© Reuters.

By Peter Nurse

Investing.com — The dollar has posted small gains in early European trade Monday, but the general trend remains one of greenback weakness amid mounting concerns about a slowing U.S. economic recovery from the coronavirus pandemic.

At 3:05 AM ET (0705 GMT), the , which tracks the greenback against a basket of six other currencies, was up 0.3% at 93.550, rebounding from the two-year low of 92.523 seen late last week.

Elsewhere, was up 0.1% at 105.98, was down 0.1% at 1.3070, while was down 0.2% at 1.1755, more than a cent below Friday’s two-year high of 1.1908.

While the dollar has moved higher Monday, this is widely being seen as a technical reaction to the sharp losses of late, mainly against the euro, and these gains could quickly be eroded.

“The dollar heads into August under pressure, having seen its largest monthly decline in three years,” said analysts at ING, in a research note. 

“The nature of the sell-off suggests a different dynamic is at play. This is not the benign dollar decline we had envisaged, but instead, one seemingly being driven on a new risk premium being inserted into U.S. asset markets on the back of a resurgence in U.S. Covid-19 cases and perhaps as well November’s presidential elections starting to make their mark,” ING added.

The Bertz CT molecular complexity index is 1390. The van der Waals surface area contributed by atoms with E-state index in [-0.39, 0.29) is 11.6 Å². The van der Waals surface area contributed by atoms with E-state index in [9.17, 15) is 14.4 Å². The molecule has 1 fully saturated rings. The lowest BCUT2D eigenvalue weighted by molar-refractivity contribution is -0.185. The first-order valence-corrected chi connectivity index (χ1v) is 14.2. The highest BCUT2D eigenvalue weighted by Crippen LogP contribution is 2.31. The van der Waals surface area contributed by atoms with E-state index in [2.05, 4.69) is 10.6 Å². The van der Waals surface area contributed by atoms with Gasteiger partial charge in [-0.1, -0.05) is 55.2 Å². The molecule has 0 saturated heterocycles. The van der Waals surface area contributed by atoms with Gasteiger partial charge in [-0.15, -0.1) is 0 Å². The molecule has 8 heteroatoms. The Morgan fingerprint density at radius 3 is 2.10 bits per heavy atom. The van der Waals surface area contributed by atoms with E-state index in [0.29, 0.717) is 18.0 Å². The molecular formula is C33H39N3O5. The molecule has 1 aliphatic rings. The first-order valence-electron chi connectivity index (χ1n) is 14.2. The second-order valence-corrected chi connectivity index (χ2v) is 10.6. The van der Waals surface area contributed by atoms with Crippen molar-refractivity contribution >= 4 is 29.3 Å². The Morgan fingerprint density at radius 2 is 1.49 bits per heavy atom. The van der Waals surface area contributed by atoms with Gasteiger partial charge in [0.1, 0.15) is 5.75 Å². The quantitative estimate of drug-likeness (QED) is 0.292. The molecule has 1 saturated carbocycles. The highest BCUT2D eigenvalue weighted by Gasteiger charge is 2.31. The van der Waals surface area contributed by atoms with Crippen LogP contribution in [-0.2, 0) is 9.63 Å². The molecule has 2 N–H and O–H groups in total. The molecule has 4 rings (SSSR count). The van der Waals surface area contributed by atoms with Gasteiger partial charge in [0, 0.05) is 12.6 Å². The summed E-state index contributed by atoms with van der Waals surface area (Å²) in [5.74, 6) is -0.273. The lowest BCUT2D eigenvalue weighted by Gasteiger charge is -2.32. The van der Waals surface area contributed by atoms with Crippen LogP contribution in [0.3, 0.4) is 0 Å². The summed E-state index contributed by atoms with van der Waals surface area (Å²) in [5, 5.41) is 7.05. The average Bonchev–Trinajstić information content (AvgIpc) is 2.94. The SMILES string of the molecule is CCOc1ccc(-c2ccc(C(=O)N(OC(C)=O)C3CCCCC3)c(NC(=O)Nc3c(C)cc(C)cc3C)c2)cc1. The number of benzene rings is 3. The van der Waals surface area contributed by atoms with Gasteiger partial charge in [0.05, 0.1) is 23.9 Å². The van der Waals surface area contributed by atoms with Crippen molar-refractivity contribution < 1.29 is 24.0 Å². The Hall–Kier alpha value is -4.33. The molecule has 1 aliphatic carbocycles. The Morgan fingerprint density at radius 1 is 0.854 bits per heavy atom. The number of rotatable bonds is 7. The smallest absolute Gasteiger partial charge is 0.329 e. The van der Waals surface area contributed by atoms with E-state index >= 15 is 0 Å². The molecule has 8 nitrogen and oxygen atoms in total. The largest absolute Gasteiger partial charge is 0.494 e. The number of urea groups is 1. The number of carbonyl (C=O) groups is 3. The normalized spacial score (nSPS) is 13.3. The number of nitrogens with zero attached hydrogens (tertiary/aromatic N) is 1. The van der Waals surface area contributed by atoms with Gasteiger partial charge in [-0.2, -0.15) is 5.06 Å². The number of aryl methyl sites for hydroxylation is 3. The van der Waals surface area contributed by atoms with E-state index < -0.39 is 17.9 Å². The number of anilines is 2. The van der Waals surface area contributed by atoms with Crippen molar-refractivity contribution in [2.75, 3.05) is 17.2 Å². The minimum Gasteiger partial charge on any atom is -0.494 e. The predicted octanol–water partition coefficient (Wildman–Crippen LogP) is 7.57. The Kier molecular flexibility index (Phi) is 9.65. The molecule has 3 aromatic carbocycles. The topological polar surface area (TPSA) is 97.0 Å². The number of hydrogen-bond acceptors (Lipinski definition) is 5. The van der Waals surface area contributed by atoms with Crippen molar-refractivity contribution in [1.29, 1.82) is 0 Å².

The U.S. has reported over 4.6 million Covid-19 cases, and is now in a new phase of the novel coronavirus outbreak with infections “extraordinarily widespread” in rural areas as well as cities, White House coronavirus experts said on Sunday.

Meanwhile, Congress is still deadlocked over the next round of economic relief, meaning that tens of millions of Americans have now lost a $600 per week federal unemployment supplement.

Eyes will turn to the U.S. manufacturing PMI data for July, at 10 AM ET (1400 GMT), to see if there’s an impact from the second wave of the Covid-19 outbreak.

On Friday, Fitch placed U.S. government bonds on a negative outlook, citing concerns about the deterioration in the country’s public finances, but demand for Treasurys is still strong in these turbulent times. Bond yields have fallen to their lowest level since the pandemic-induced market turmoil in March.

“The dollar’s decline is likely to continue. Real U.S. interest rates are declining even as the country is running a big current account deficit, a situation we hadn’t had for a long time,” said Minori Uchida, chief currency analyst at MUFG Bank, in a Reuters report.


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